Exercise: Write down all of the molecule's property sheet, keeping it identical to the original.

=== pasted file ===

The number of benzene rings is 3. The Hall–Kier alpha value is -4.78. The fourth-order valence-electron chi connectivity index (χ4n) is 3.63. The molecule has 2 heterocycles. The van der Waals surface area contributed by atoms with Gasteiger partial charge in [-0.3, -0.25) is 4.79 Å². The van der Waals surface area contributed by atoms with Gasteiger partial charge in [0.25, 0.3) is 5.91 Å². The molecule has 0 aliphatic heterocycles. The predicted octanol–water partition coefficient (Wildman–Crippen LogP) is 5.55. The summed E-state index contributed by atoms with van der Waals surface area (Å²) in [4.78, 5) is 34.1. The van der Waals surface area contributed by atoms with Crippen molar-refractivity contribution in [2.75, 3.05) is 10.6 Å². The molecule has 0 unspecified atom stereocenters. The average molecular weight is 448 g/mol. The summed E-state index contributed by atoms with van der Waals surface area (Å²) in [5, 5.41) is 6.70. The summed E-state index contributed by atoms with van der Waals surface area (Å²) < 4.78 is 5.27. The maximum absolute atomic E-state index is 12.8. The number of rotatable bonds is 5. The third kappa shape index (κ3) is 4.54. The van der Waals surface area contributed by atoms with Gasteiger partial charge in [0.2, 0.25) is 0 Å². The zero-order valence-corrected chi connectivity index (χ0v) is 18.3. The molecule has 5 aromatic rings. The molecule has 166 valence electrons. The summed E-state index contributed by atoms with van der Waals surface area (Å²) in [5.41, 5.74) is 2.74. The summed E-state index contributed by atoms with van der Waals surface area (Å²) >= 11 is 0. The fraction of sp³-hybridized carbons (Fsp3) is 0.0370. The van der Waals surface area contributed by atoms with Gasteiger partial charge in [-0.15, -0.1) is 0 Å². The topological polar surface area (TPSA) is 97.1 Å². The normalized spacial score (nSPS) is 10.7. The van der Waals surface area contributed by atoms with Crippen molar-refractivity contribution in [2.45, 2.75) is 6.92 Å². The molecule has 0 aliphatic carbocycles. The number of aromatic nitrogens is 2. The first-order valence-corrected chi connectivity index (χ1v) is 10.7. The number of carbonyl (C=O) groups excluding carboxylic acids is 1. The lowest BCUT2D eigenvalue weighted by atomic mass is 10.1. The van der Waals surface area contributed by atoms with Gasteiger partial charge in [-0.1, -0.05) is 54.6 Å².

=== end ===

The number of benzene rings is 3. The Hall–Kier alpha value is -4.78. The fourth-order valence-electron chi connectivity index (χ4n) is 3.63. The molecule has 2 heterocycles. The van der Waals surface area contributed by atoms with Gasteiger partial charge in [-0.3, -0.25) is 4.79 Å². The van der Waals surface area contributed by atoms with Gasteiger partial charge in [0.25, 0.3) is 5.91 Å². The molecule has 0 aliphatic heterocycles. The predicted octanol–water partition coefficient (Wildman–Crippen LogP) is 5.55. The summed E-state index contributed by atoms with van der Waals surface area (Å²) in [4.78, 5) is 34.1. The van der Waals surface area contributed by atoms with Crippen molar-refractivity contribution in [2.75, 3.05) is 10.6 Å². The molecule has 0 unspecified atom stereocenters. The average molecular weight is 448 g/mol. The summed E-state index contributed by atoms with van der Waals surface area (Å²) in [5, 5.41) is 6.70. The summed E-state index contributed by atoms with van der Waals surface area (Å²) < 4.78 is 5.27. The maximum absolute atomic E-state index is 12.8. The number of rotatable bonds is 5. The third kappa shape index (κ3) is 4.54. The van der Waals surface area contributed by atoms with Gasteiger partial charge in [0.2, 0.25) is 0 Å². The zero-order valence-corrected chi connectivity index (χ0v) is 18.3. The molecule has 5 aromatic rings. The molecule has 166 valence electrons. The summed E-state index contributed by atoms with van der Waals surface area (Å²) in [5.41, 5.74) is 2.74. The summed E-state index contributed by atoms with van der Waals surface area (Å²) >= 11 is 0. The fraction of sp³-hybridized carbons (Fsp3) is 0.0370. The van der Waals surface area contributed by atoms with Gasteiger partial charge in [-0.15, -0.1) is 0 Å². The topological polar surface area (TPSA) is 97.1 Å². The normalized spacial score (nSPS) is 10.7. The van der Waals surface area contributed by atoms with Crippen molar-refractivity contribution in [2.45, 2.75) is 6.92 Å². The molecule has 0 aliphatic carbocycles. The number of aromatic nitrogens is 2. The first-order valence-corrected chi connectivity index (χ1v) is 10.7. The number of carbonyl (C=O) groups excluding carboxylic acids is 1. The lowest BCUT2D eigenvalue weighted by atomic mass is 10.1. The van der Waals surface area contributed by atoms with Gasteiger partial charge in [-0.1, -0.05) is 54.6 Å².